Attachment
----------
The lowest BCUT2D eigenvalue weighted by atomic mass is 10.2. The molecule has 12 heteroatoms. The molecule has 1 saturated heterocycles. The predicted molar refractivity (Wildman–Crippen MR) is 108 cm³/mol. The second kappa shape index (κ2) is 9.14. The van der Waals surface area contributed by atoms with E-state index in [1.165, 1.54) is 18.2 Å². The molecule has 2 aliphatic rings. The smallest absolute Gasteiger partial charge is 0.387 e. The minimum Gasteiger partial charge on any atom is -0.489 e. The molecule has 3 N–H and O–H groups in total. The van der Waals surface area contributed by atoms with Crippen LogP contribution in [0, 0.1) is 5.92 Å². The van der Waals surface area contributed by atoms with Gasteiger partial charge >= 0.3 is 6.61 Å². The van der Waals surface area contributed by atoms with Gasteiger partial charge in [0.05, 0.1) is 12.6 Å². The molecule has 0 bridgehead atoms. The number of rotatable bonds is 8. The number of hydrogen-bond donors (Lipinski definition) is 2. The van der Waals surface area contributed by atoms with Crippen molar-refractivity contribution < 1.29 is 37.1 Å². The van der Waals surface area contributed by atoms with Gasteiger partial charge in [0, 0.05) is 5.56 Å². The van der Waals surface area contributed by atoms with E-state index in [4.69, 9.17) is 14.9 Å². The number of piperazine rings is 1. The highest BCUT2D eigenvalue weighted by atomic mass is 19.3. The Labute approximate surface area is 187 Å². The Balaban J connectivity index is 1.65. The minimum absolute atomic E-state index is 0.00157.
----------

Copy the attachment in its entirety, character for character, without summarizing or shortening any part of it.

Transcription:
The lowest BCUT2D eigenvalue weighted by atomic mass is 10.2. The molecule has 12 heteroatoms. The molecule has 1 saturated heterocycles. The predicted molar refractivity (Wildman–Crippen MR) is 108 cm³/mol. The second kappa shape index (κ2) is 9.14. The van der Waals surface area contributed by atoms with E-state index in [1.165, 1.54) is 18.2 Å². The molecule has 2 aliphatic rings. The smallest absolute Gasteiger partial charge is 0.387 e. The minimum Gasteiger partial charge on any atom is -0.489 e. The molecule has 3 N–H and O–H groups in total. The van der Waals surface area contributed by atoms with Crippen LogP contribution in [0, 0.1) is 5.92 Å². The van der Waals surface area contributed by atoms with Gasteiger partial charge >= 0.3 is 6.61 Å². The van der Waals surface area contributed by atoms with Gasteiger partial charge in [0.05, 0.1) is 12.6 Å². The molecule has 0 bridgehead atoms. The number of rotatable bonds is 8. The number of hydrogen-bond donors (Lipinski definition) is 2. The van der Waals surface area contributed by atoms with Crippen molar-refractivity contribution < 1.29 is 37.1 Å². The van der Waals surface area contributed by atoms with Gasteiger partial charge in [0, 0.05) is 5.56 Å². The van der Waals surface area contributed by atoms with E-state index in [4.69, 9.17) is 14.9 Å². The number of piperazine rings is 1. The highest BCUT2D eigenvalue weighted by atomic mass is 19.3. The Labute approximate surface area is 187 Å². The Balaban J connectivity index is 1.65. The minimum absolute atomic E-state index is 0.00157.